She’s arrived. We finally have the character we’ve been waiting for: the 39-year-old single woman who is comfortable being alone and doesn’t feel the need to defend her decision to not have kids. We didn’t realize we so desperately needed this heroine until we saw her on screen, in all of her glorious imperfections. Spinster is marvellous.

Gaby, played exceptionally by comedian Chelsea Peretti, is like many of us: she’s hit that challenging life chapter where everyone around her is either getting married or having a baby, except her. It’s not that she’s desperate to do either, but a lot of people seem to be uncomfortable with her lifestyle, describing it as “selfish” or even “irresponsible”. While thick skinned, the outside judgements wear her down. 

“When I was in my thirties, I had that moment that a lot of women have, when they are out of sync with what their friends,” says filmmaker Andrea Dorfman, who never had a strong desire to have kids, but at a certain point, the outside pressures had her feeling like maybe she’d be left behind, “It was like the train had left. And for the first time, I sensed, ‘wow, this is a couples world'”. 
It was that exact feeling that led her to a meeting with longtime co-conspirator, and writer, Jennifer Deyell. Even though Deyell was married with kids, she understood exactly what Dorfman was going through, having witnessed other friends having to defend their choices. So the two set out to make a film that they both wanted to see.
“There just didn’t seem to be anything like it that existed. I really would have appreciated seeing something in popular culture that wasn’t the kind of ‘Wahoo! Single ladies – here we are!’ type of narrative, but something that felt real, that was grounded in a real experience with an authentic person that spoke to me,” says Dorfman. 
Having made four feature films, all shot in Nova Scotia, Dorfman is well known for her craft in Canada, but she felt compelled to go bigger with this film. “I really wanted this film to go further. The script is amazing—Jennifer Deyell is such a fantastic screenwriter, and we just felt that of any of our films, this could have the potential to go somewhere if we had somebody who could be the face of the film.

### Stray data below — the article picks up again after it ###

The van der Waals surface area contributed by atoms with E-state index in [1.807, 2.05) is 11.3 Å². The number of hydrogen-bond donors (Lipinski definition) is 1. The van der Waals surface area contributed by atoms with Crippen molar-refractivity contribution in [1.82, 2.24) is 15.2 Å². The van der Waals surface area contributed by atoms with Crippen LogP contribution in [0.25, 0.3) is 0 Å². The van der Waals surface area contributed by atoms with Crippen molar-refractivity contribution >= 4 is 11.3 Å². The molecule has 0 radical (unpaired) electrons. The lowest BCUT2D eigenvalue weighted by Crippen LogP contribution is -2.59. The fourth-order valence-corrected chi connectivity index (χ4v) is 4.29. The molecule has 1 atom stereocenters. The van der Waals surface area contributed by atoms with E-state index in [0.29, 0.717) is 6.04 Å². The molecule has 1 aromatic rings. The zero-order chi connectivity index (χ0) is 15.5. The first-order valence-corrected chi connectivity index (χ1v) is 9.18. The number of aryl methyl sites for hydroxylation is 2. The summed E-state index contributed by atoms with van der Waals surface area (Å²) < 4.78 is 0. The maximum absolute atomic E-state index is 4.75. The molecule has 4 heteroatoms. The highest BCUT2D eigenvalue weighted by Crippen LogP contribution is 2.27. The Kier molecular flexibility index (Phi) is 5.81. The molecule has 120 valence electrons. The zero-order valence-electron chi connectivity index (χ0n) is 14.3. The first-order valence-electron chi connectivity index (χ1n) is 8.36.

They took their time to find the perfect Gaby. “When we started working with casting agents in LA, they were like ‘Yeah, there are a lot of 39-year-old actors that are available’. As we know, women age out in Hollywood—which is terrible and hopefully changing—but that’s the reality of it. So there were quite a few women who were available but I had seen Chelsea’s standup show on Netflix a few months before, and I loved it. She has an amazing deadpan sense of humour.”
Unlike so many of the leading roles we see for women, Gaby is different. Her character is not bubbly, overly dramatic, or pining for romance. She’s low key, wry; she has interests and passions, but she’s not chasing a dream. Like most of us, she’s slowly fumbling her way through life, finding her path through clues she stumbles upon along the way. Peretti was the perfect person to play Gaby. 
“Thematically, and I’ve come to understand that this is at the centre of all the work I do, this film is about freedom, and the freedom to be who you are,” says Dorfman. “She’s becoming the fullest version of herself, which does not include being in a relationship or having kids. It’s really a coming of age story.” The one we’ve been waiting for.